Nature and scope of outdoor education in the city-state of Singapore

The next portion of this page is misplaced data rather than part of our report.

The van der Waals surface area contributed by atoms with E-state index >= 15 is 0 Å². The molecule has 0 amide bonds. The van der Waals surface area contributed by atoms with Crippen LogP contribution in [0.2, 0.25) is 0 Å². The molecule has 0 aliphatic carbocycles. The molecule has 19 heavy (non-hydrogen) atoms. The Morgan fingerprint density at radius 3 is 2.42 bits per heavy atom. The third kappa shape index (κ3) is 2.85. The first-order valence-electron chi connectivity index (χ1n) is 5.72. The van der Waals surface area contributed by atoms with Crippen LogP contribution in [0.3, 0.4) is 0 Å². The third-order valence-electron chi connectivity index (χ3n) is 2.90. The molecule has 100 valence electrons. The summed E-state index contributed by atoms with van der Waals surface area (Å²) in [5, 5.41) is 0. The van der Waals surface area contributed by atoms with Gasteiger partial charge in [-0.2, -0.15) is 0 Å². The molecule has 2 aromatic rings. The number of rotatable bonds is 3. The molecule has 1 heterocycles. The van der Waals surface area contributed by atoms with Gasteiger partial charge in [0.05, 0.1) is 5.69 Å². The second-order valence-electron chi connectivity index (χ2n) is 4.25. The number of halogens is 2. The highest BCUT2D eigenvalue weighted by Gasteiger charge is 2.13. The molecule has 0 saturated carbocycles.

This study focuses on the analysis of collective meaning associated with secondary school-teachers’ and outdoor practitioners’ beliefs about the value of outdoor education in the city-state of Singapore. A phenomenographical approach was employed to map the qualitatively different ways in which people understand, perceive, or experience various aspects of outdoor education. By conducting in-depth interviews with school-teachers and outdoor practitioners (n=11), a range of beliefs about the value of outdoor education were revealed. Through a phenomenographic analysis framework, three conceptions were identified that detail the participants’ collective meanings of the value of outdoor education; namely (a) belief in the value of outdoor environments in providing affordances for authentic, realistic learning, (b) belief in its value in fostering social emotional growth, physical and mental robustness, and (c) belief in the value of outdoor education as preparation for students’ futures. A secondary research question considered the factors that influence the beliefs of the two sets of actors, teachers and outdoor practitioners, who are the focus of this study. The analysis and discussion focus on the context and meaning of the values ascribed to outdoor education as well as the factors that influenced the beliefs. The findings indicate that school-teachers and outdoor practitioners have strong beliefs about the value of outdoor education. This strong intrinsic belief is constructed through 'sense-making' of their own experiences in the outdoors. This suggests that there is value in investing in the continuing professional development of school-teachers and outdoor practitioners in their outdoor education practice, so that this increased capacity in their complementary roles can bring about the added value of outdoor education to students. Several recommendations for policy, practice as well as further research in the field are offered.